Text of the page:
Go Back  Bike Forums > Bike Forums > Commuting
Reload this Page >

Which frame size? really confused.

Commuting Bicycle commuting is easier than you think, before you know it, you'll be hooked. Learn the tips, hints, equipment, safety requirements for safely riding your bike to work.

Which frame size? really confused.

Reply

Old 02-03-19, 10:57 AM
  #1  
frofro
Newbie
Thread Starter
 
Join Date: Feb 2019
Posts: 4
Mentioned: 0 Post(s)
Tagged: 0 Thread(s)
Quoted: 7 Post(s)
Which frame size? really confused.

Hey guys. Tried to post but forum wouldn't let me post with link.

Anyway, I'm 180cm, inseam 81cm and looking for city/touring bike because i have neck problems with my roadbike frame bicycle.
Any ideas should i go with 51-52cm or 53-54cm frame?

Since I can't post pictures, bicycle in question is Stassen Nexus 8 disc or Cross Citerra Urban.
frofro is offline  
Reply With Quote
Old 02-03-19, 01:04 PM
  #2  
phughes
Senior Member
 
Join Date: Mar 2011
Posts: 1,076
Mentioned: 6 Post(s)
Tagged: 0 Thread(s)
Quoted: 199 Post(s)
Originally Posted by frofro View Post
Hey guys. Tried to post but forum wouldn't let me post with link.

Anyway, I'm 180cm, inseam 81cm and looking for city/touring bike because i have neck problems with my roadbike frame bicycle.
Any ideas should i go with 51-52cm or 53-54cm frame?

Since I can't post pictures, bicycle in question is Stassen Nexus 8 disc or Cross Citerra Urban.
I am just under 180cm, 179cm, same inseam, and ride 56cm Long Haul Trucker. I could just as easily have ridden the 54. I believe a 51-52cm frame would be on the small side, at least for my tastes.
phughes is offline  
Reply With Quote
Old 02-03-19, 01:08 PM
  #3  
phughes
Senior Member
 
Join Date: Mar 2011
Posts: 1,076
Mentioned: 6 Post(s)
Tagged: 0 Thread(s)
Quoted: 199 Post(s)
Originally Posted by frofro View Post
Hey guys. Tried to post but forum wouldn't let me post with link.

Anyway, I'm 180cm, inseam 81cm and looking for city/touring bike because i have neck problems with my roadbike frame bicycle.
Any ideas should i go with 51-52cm or 53-54cm frame?

Since I can't post pictures, bicycle in question is Stassen Nexus 8 disc or Cross Citerra Urban.
I am just under 180cm, 179cm, same inseam, and ride 56cm Long Haul Trucker. I could just as easily have ridden the 54. I believe a 51-52cm frame would be on the small side, at least for my tastes.

I was unable to see details about the geometry of those frames.
phughes is offline  
Reply With Quote
Old 02-03-19, 02:06 PM
  #4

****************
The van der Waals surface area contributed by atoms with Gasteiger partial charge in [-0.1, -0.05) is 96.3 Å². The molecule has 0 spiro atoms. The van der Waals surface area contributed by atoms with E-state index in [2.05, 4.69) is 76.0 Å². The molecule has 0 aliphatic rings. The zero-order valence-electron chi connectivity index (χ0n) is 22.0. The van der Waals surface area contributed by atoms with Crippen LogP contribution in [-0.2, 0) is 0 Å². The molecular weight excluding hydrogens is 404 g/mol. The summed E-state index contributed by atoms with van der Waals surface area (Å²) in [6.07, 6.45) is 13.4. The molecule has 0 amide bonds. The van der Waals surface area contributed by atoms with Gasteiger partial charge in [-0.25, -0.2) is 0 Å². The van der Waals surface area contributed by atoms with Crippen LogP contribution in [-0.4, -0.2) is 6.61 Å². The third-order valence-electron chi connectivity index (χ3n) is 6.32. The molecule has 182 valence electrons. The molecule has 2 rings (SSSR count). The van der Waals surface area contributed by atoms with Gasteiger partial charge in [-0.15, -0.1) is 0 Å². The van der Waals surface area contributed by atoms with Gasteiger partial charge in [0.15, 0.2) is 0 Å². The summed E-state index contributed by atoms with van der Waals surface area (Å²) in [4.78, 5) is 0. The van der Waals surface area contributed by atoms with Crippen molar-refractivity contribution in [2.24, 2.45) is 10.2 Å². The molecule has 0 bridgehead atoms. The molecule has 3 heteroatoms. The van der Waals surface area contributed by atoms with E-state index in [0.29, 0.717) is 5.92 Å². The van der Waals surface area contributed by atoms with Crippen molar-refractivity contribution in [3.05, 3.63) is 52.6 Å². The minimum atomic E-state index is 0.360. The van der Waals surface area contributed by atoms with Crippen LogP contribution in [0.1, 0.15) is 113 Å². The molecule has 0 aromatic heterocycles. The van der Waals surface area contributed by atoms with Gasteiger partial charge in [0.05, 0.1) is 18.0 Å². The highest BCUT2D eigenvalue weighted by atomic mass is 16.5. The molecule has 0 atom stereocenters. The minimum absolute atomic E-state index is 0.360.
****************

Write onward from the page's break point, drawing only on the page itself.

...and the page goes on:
frofro
Newbie
Thread Starter
 
Join Date: Feb 2019
Posts: 4
Mentioned: 0 Post(s)
Tagged: 0 Thread(s)
Quoted: 7 Post(s)
Originally Posted by phughes View Post
I am just under 180cm, 179cm, same inseam, and ride 56cm Long Haul Trucker. I could just as easily have ridden the 54. I believe a 51-52cm frame would be on the small side, at least for my tastes.

I was unable to see details about the geometry of those frames.
I looked up Long Haul Trucker and it looks like roadbike frame. Isn't the size of the frame (at least seat tube) different for different type of frames?
Unfortunately I can't find the frame geometry for the frames I mentioned as well. Can you tell me what's your seat post to handlebar post length?
frofro is offline  
Reply With Quote
Old 02-03-19, 03:15 PM
  #5  
Darth Lefty 
Disco Infiltrator
 
Darth Lefty's Avatar
 
Join Date: May 2013
Location: Folsom CA
Posts: 8,988

Bikes: '76 Paramount, Salsa Timberjack, Burley Samba, Terra Trike

Mentioned: 52 Post(s)
Tagged: 0 Thread(s)
Quoted: 1253 Post(s)
You need Large. Don’t overthink it!
Darth Lefty is online now  
Reply With Quote
Old 02-04-19, 12:32 AM
  #6  
acidfast7
EU > USA
 
acidfast7's Avatar
 
Join Date: Jul 2010
Location: England / CPH
Posts: 8,237

Bikes: 2010 Cube Acid

Mentioned: 36 Post(s)
Tagged: 0 Thread(s)
Quoted: 903 Post(s)
Just pop into a shop and get fitted properly.

Any shop in Germany/Holland will get you fitted correctly even if you don't buy a bike there.

Those bikes are expensive and very durable so don't screw up the fitting at the beginning.

I'm 188 and run a 56cm frame in hardtail MTB and 595mm in FGSS frame style.

Good luck.

edit: I guess you're in Serbia, but that same still applies, just stop by a bike shop and get fitted properly.

Last edited by acidfast7; 02-04-19 at 12:47 AM.
acidfast7 is offline  
Reply With Quote
Old 02-04-19, 11:00 AM
  #7  
RubeRad
Keepin it Wheel
 
RubeRad's Avatar
 
Join Date: Aug 2011
Location: San Diego
Posts: 8,299

Bikes: Surly CrossCheck, Moto Fantom29 ProSL hardtail

Mentioned: 0 Post(s)
Tagged: 0 Thread(s)
Quoted: 12 Post(s)
Originally Posted by frofro View Post
Hey guys. Tried to post but forum wouldn't let me post with link.

Anyway, I'm 180cm, inseam 81cm and looking for city/touring bike because i have neck problems with my roadbike frame bicycle.
Any ideas should i go with 51-52cm or 53-54cm frame?

Since I can't post pictures, bicycle in question is Stassen Nexus 8 disc or Cross Citerra Urban.
I am (convert convert convert) 181cm, inseam 81cm, and my commuting bike is a Surly CrossCheck with a 60cm frame. Since you have neck problems, you should stop listening to conventional bike-shop race-jock advice, and get a larger frame. Read this, and see if you find it convincing

https://www.rivbike.com/pages/choosing-a-frame-size

In General
People ride bikes that are too small. If you go into a bike shop or ask the local fast riders about frame sizing, you'll likely hear comments such as, "Smaller bikes are lighter, stiffer, more maneuverable, and more efficient."